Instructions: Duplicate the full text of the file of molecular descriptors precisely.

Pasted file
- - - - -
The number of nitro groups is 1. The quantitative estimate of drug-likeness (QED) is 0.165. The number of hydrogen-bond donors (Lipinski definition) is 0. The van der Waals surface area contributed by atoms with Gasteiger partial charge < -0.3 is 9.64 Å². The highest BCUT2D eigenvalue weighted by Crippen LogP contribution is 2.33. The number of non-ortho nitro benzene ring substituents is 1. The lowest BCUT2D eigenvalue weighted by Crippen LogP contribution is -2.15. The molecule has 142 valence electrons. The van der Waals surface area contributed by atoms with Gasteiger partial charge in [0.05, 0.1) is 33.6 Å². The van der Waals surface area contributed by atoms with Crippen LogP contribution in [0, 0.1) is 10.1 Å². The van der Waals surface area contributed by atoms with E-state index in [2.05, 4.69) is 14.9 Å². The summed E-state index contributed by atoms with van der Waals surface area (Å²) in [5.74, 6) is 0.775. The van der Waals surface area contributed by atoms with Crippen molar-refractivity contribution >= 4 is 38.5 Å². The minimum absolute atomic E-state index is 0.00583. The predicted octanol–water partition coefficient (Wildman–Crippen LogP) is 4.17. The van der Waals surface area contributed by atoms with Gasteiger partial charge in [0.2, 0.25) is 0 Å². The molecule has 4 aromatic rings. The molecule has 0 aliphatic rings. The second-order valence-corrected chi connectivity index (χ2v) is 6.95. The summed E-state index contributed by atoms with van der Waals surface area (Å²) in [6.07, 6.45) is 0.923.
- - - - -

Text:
The number of nitro groups is 1. The quantitative estimate of drug-likeness (QED) is 0.165. The number of hydrogen-bond donors (Lipinski definition) is 0. The van der Waals surface area contributed by atoms with Gasteiger partial charge < -0.3 is 9.64 Å². The highest BCUT2D eigenvalue weighted by Crippen LogP contribution is 2.33. The number of non-ortho nitro benzene ring substituents is 1. The lowest BCUT2D eigenvalue weighted by Crippen LogP contribution is -2.15. The molecule has 142 valence electrons. The van der Waals surface area contributed by atoms with Gasteiger partial charge in [0.05, 0.1) is 33.6 Å². The van der Waals surface area contributed by atoms with Crippen LogP contribution in [0, 0.1) is 10.1 Å². The van der Waals surface area contributed by atoms with E-state index in [2.05, 4.69) is 14.9 Å². The summed E-state index contributed by atoms with van der Waals surface area (Å²) in [5.74, 6) is 0.775. The van der Waals surface area contributed by atoms with Crippen molar-refractivity contribution >= 4 is 38.5 Å². The minimum absolute atomic E-state index is 0.00583. The predicted octanol–water partition coefficient (Wildman–Crippen LogP) is 4.17. The van der Waals surface area contributed by atoms with Gasteiger partial charge in [0.2, 0.25) is 0 Å². The molecule has 4 aromatic rings. The molecule has 0 aliphatic rings. The second-order valence-corrected chi connectivity index (χ2v) is 6.95. The summed E-state index contributed by atoms with van der Waals surface area (Å²) in [6.07, 6.45) is 0.923.